LA School of Guitar

Beginning Songwriting

Song Writing for Beginners (first part in a series of three)
Many of my students take guitar lessons with the intention of writing their own original songs. Composing original music and/or lyrics is one of the most rewarding experiences you can have with your instrument. The guitar is practically a song writing machine. I’ll introduce three main concepts to help get you started: Key Center, ambulance Chord Progressions, medicine Song Structure. In this first article, shop we’ll discuss Key Center. Stay tuned next week as we dive into Chord Progressions.

Key Center
What key is your song in? Establishing a clear key center is a good practice for beginning songwriters because it allows you to tap into all of the chord possibilities associated with that key. If you don’t know what a key center is, allow me to explain:

There are 12 Keys. Each Key has 7 chords that fall within that key.

Let’s start with the key of ‘C’ because it’s usually the key most people are familiar with.

C major | D minor | E minor | F major | G major | A minor  | B diminished | C major

It’s important to note that the order of the root notes of these chords also follows a ‘C’ major scale.

Practice
Once you know  voicings for all the chords in the key of ‘C’, begin by playing them in order backwards and forwards.  Notice how when you land on the C major chord it feels like you’ve landed on “home base”.  That is what your key center should feel like. It’s your resting place.  Now try going back and forth from C major to every other chord and repeat these 2 chords a few times. Listen for the special relationship or ‘feeling’ that each chord has when it’s played next to the C major. You want to train your ears to recognize this sound.

Application
Once you’ve become familiar with all the chords in the key of ‘C’ it’s time to get creative!  Experiment with writing your own song using only the chords from ‘C’ major key.  Just play around until something starts to sound interesting to you.  Here are some tips:
- Start with a C major chord to establish the key center right off the bat.
- Start with chord sequences that repeat in groups of 2 or 4.  These are the easiest musical phrases to start with.

Once you’re comfortable playing in the key of ‘C’, try exploring some other keys.  I’ve included some common ones below:

Key of ‘F’:
F major | G minor | A minor| Bb major| C major | D minor | E diminished | F major

Key of ‘G’:
G major | A minor | B minor | C major | D major | E minor | F# diminished | G major

Next week we’ll learn more about what to do with all of these chords when we dive into Chord Progressions.

 

First Guitar: Acoustic vs. Electric

Acoustic vs. Electric
A question I’m often asked by beginning students is whether it is better to learn on an acoustic or an electric guitar. My answer is that it always depends on the guitar player. My advice is that you should choose a guitar you are excited to play. It should feel comfortable in your hands and make a sound you’d want to listen to. The bottom line is that the more inspired you are to play your guitar – the faster you’ll progress.  The type of guitar is not going to make you play better, remedy it’s the amount of time you spend with your instrument that will make you better.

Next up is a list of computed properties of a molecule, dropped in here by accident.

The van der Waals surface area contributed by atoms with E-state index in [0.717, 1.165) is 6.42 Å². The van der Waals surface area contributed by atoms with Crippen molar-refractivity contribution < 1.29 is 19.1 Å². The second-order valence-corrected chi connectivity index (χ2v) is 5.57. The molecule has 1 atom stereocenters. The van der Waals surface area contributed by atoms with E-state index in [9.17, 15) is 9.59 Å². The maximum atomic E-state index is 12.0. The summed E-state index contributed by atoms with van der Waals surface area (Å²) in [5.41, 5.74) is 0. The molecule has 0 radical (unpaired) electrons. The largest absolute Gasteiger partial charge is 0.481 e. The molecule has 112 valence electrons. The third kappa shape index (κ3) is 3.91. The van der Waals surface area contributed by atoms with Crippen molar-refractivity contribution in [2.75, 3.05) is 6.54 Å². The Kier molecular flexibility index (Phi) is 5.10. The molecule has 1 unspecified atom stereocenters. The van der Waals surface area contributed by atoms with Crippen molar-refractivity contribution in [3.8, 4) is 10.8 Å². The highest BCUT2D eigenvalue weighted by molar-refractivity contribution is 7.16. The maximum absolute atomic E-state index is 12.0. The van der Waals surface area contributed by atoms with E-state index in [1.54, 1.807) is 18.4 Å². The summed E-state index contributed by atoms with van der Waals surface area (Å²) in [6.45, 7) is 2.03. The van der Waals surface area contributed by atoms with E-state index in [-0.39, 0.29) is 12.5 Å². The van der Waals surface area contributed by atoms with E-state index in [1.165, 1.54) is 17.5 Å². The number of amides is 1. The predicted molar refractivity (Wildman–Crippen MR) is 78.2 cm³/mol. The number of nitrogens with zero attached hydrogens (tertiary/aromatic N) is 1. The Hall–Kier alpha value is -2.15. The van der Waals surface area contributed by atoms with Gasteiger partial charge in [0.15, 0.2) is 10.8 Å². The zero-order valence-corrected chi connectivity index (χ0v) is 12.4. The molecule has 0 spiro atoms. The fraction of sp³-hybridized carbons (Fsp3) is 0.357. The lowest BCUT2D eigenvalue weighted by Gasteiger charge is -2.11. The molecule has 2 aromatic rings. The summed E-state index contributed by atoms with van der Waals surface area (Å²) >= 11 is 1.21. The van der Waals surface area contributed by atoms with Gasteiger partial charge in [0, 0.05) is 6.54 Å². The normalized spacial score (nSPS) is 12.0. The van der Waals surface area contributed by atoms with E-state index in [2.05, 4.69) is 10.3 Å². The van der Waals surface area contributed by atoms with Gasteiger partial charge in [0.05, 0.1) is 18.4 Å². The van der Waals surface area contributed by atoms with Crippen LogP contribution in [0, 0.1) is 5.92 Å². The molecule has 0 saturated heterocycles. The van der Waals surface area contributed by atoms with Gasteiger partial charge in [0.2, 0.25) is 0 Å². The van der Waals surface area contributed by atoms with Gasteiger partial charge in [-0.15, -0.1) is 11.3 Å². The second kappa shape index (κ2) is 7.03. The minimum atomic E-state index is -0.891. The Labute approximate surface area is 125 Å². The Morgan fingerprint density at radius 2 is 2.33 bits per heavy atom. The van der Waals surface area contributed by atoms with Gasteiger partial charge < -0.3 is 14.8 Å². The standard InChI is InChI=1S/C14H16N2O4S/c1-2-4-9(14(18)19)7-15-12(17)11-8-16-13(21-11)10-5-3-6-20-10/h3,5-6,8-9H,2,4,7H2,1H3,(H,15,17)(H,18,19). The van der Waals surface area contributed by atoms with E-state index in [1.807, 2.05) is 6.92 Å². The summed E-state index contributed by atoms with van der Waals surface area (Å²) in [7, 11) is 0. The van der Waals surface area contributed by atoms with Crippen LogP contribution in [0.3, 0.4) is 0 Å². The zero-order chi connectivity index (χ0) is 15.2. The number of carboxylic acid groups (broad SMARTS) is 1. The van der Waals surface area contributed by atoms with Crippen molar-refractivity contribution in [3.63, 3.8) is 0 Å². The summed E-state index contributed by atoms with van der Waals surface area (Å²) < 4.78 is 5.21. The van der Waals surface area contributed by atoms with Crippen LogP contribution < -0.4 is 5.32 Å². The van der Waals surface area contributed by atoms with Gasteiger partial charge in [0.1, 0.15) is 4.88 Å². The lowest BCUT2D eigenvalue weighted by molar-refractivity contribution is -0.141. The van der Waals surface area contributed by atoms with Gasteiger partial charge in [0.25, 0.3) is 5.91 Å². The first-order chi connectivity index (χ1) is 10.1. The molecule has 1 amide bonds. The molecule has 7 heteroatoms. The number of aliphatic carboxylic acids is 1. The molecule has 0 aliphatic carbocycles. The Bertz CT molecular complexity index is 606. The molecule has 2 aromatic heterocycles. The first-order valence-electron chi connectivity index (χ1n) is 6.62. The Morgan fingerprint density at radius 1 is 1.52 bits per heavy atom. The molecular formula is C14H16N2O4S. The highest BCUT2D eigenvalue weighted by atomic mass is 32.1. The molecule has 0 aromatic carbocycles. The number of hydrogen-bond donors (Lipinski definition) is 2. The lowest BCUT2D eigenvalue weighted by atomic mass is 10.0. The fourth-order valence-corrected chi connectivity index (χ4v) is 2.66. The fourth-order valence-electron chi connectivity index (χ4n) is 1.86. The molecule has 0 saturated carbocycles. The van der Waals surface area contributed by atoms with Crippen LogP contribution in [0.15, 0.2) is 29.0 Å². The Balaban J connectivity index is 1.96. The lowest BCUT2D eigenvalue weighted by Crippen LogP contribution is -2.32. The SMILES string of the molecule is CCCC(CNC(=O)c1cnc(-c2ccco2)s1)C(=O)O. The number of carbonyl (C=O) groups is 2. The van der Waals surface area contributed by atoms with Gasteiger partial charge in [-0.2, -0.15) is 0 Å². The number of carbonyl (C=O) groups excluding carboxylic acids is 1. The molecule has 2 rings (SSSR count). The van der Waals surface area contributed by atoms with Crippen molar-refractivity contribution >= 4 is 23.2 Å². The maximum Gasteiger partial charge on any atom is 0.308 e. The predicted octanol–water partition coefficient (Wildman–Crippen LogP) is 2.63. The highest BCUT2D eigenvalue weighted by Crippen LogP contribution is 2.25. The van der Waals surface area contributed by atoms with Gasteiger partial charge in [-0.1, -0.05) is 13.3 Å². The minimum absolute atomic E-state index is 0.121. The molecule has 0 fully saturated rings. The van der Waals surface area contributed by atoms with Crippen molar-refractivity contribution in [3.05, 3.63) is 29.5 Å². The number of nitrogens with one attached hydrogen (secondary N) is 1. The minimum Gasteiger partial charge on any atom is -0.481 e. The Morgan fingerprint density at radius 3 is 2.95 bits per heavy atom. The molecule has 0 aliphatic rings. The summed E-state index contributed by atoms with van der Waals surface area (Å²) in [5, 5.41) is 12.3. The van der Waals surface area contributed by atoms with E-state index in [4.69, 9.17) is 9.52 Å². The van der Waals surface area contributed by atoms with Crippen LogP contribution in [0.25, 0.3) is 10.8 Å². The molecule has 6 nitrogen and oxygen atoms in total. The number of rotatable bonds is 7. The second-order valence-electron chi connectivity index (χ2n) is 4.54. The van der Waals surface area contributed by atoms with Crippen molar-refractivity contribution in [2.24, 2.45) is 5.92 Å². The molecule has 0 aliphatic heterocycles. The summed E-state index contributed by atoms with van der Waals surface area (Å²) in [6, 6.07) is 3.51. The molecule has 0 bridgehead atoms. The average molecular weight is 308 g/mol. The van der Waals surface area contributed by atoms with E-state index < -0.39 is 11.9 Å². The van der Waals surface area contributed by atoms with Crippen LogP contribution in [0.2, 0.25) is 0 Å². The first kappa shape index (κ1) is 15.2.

What style of music do you love?
I often ask students who their favorite guitar players are and who they’d like to emulate. If your list includes names like Slash and Jimi Hendrix, cheap then I’d recommend starting with electric. If you’re trying to play rock and roll riffs and solos on acoustic, stuff it just won’t feel the same. On the other hand, if you’ve fallen in love with folk guitar and like to listen to Iron and Wine and other singer songwriters, then I’d recommend starting with an acoustic. Now go write down a list of your favorite 5 guitar players!

Personal Experience
As a child I started learning on my parent’s old acoustic.  It was such a bear!  The body was too big for me and the strings were so hard to push down that it made my fingers hurt.  I was still able to learn a few basic open chords on that guitar, but it wasn’t until I got my first electric that I really started to see my playing progress.  When I was 14 Metallica was my entire musical world, so I spent countless hours learning almost every one of their songs.  I was so happy to finally able to play with a “rock sound” that I probably practiced ten times as much as I did on the acoustic.

Additional Considerations
Keep in mind that with an electric guitar you’ll also need an amplifier to generate the sound or else you won’t hear much of anything when you play. I can’t stress enough how important it is not to skimp on the purchase of your amp. The type of amp you use has a huge impact on your tone. You’ll definitely want an amp that has a dedicated gain channel if playing rock music is your thing. Adding effects pedals or “stomp boxes” to your rig are also a fun way to change the color of your guitar sound. There are so many toys and related products to spend money on when it comes to guitar, but sometimes a new toy is just the thing to re-inspire your guitar playing. Really anything that makes you excited to pick up your guitar is a good thing!  

 



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